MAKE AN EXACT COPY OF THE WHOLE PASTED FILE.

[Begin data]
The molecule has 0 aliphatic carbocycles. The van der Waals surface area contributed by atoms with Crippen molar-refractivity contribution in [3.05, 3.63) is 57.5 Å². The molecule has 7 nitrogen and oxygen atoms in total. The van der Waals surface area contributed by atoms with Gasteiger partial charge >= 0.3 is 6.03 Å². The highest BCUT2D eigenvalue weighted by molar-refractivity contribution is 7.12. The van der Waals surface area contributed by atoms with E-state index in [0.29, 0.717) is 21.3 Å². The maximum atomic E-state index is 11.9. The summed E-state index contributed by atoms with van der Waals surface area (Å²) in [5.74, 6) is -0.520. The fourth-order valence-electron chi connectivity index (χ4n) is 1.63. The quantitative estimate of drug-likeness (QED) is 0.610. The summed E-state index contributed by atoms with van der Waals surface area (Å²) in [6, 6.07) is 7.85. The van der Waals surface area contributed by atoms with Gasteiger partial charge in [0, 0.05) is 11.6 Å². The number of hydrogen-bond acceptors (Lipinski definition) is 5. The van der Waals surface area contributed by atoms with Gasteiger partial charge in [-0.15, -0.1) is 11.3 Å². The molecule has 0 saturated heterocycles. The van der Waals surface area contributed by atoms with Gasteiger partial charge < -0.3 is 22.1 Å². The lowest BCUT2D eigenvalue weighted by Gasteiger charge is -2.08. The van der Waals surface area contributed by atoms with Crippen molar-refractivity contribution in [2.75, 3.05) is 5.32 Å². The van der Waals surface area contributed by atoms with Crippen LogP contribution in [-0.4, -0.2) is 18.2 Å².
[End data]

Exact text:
The molecule has 0 aliphatic carbocycles. The van der Waals surface area contributed by atoms with Crippen molar-refractivity contribution in [3.05, 3.63) is 57.5 Å². The molecule has 7 nitrogen and oxygen atoms in total. The van der Waals surface area contributed by atoms with Gasteiger partial charge >= 0.3 is 6.03 Å². The highest BCUT2D eigenvalue weighted by molar-refractivity contribution is 7.12. The van der Waals surface area contributed by atoms with E-state index in [0.29, 0.717) is 21.3 Å². The maximum atomic E-state index is 11.9. The summed E-state index contributed by atoms with van der Waals surface area (Å²) in [5.74, 6) is -0.520. The fourth-order valence-electron chi connectivity index (χ4n) is 1.63. The quantitative estimate of drug-likeness (QED) is 0.610. The summed E-state index contributed by atoms with van der Waals surface area (Å²) in [6, 6.07) is 7.85. The van der Waals surface area contributed by atoms with Gasteiger partial charge in [0, 0.05) is 11.6 Å². The number of hydrogen-bond acceptors (Lipinski definition) is 5. The van der Waals surface area contributed by atoms with Gasteiger partial charge in [-0.15, -0.1) is 11.3 Å². The molecule has 0 saturated heterocycles. The van der Waals surface area contributed by atoms with Gasteiger partial charge < -0.3 is 22.1 Å². The lowest BCUT2D eigenvalue weighted by Gasteiger charge is -2.08. The van der Waals surface area contributed by atoms with Crippen molar-refractivity contribution in [2.75, 3.05) is 5.32 Å². The van der Waals surface area contributed by atoms with Crippen LogP contribution in [-0.4, -0.2) is 18.2 Å².